5. If, say, 1/20 people held some pernicious belief about race such that it compelled this person to vote a particular party on the basis of their platform's consistency with his belief, then that party has to denounce that 5% voter margin that is capable of swinging an election to its respective candidate. I'm honestly not sure if 5% is a reasonable estimate, but that amounts to about 16 million people who have some pernicious belief about race. Of course, as you said, not all of these belong to the right, so the democratic party should do its part in denouncing the race-baiters on its side as well. Without these denouncements it appears that both parties are willing to accept a non-trivial amount of prejudice/racism/whatever as a factor in elections.

6. It is worth noting that the charges of racism seemed to be levied harder and more frequently against Trump than against Romney or McCain. It isn't clear, as the article points out, how much more racism really affected Trump's campaign than anyone else's. Yet, the charges of racism seem disproportionate to this fact.

7. I don't know, I was just trying to give everyone what they want! Nah, the conservatives are probably right on this one.

10:01 AM  
Blogger The Mystic said...

I think there are some simple observations here about which most would probably agree:

1) The left does cry wolf regarding racism way, way too much.
2) The fact of (1) implies a reduction in the capacity to identify and challenge actual racism.

3) There were unquestionably, irrefutably racist statements made by trump during his campaign.

Regarding 3, one example that stuck with me was when trump stated that a judge, merely by being of Mexican descent, is incapable of providing trump with a fair trial. That is about as flatly racist as it gets. Though I think it's more an example of trump's willingness to say and do anything in order to get what he wants than an example of a fundamental racism in trump's behaviors and beliefs, it is racist nonetheless.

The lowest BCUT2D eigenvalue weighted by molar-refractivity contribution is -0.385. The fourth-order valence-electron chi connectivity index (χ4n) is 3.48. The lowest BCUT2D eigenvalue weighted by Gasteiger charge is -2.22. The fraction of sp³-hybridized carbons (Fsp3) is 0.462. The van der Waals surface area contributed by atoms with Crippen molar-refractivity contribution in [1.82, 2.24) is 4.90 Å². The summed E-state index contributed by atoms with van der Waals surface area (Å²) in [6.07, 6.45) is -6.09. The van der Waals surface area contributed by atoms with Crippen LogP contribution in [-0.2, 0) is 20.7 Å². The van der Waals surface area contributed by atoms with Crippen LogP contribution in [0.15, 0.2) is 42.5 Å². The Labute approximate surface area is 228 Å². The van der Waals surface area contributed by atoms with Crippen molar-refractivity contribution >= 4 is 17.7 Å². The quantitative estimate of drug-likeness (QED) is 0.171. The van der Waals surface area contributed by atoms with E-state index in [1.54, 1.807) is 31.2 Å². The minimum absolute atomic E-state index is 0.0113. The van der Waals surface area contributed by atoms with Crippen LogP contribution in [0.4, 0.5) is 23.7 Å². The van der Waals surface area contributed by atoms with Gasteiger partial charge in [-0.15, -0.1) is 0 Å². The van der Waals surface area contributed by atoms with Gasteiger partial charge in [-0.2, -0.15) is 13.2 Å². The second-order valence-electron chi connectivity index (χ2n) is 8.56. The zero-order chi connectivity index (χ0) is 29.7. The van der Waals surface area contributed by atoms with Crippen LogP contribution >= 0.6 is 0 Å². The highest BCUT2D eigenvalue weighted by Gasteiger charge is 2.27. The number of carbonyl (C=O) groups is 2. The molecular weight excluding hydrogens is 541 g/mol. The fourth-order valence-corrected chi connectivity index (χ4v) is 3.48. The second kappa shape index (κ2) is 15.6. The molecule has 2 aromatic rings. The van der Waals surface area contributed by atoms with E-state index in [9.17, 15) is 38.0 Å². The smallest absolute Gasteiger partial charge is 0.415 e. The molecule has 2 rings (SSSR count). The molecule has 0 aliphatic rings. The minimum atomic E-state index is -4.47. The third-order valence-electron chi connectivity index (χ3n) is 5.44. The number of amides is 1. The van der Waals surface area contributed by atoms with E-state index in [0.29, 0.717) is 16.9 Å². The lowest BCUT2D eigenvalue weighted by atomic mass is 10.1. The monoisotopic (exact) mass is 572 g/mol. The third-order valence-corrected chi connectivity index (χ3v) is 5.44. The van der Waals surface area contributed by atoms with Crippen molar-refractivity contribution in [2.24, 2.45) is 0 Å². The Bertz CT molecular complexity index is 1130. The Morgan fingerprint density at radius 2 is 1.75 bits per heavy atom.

So with those simple points in mind, we could decide how to focus the discussion. The following thoughts come to mind:

A) We can't argue that trump shouldn't be called out for racism because, well, he did do racist things.
B) On the other hand, we might argue that his racism is not likely evidence of the degree of racism about which he is being accused, or
B2) We might argue that the ratio of false or presumptuous accusations to obvious and true accusations is far too high, but
B.A) The counter-argument there would likely be something of the nature: we know he says/does racist things, so why should we give him the benefit of the doubt when it comes to determining plausibly racist actions as non-racist in nature?

In my estimation, this is starting to get to an unwarranted level of precision for most purposes. If we're just interested in really figuring out how someone ought to think about the situation, that's one thing, but I don't think at this point it is obviously unreasonable for people to declare trump a candidate for racists.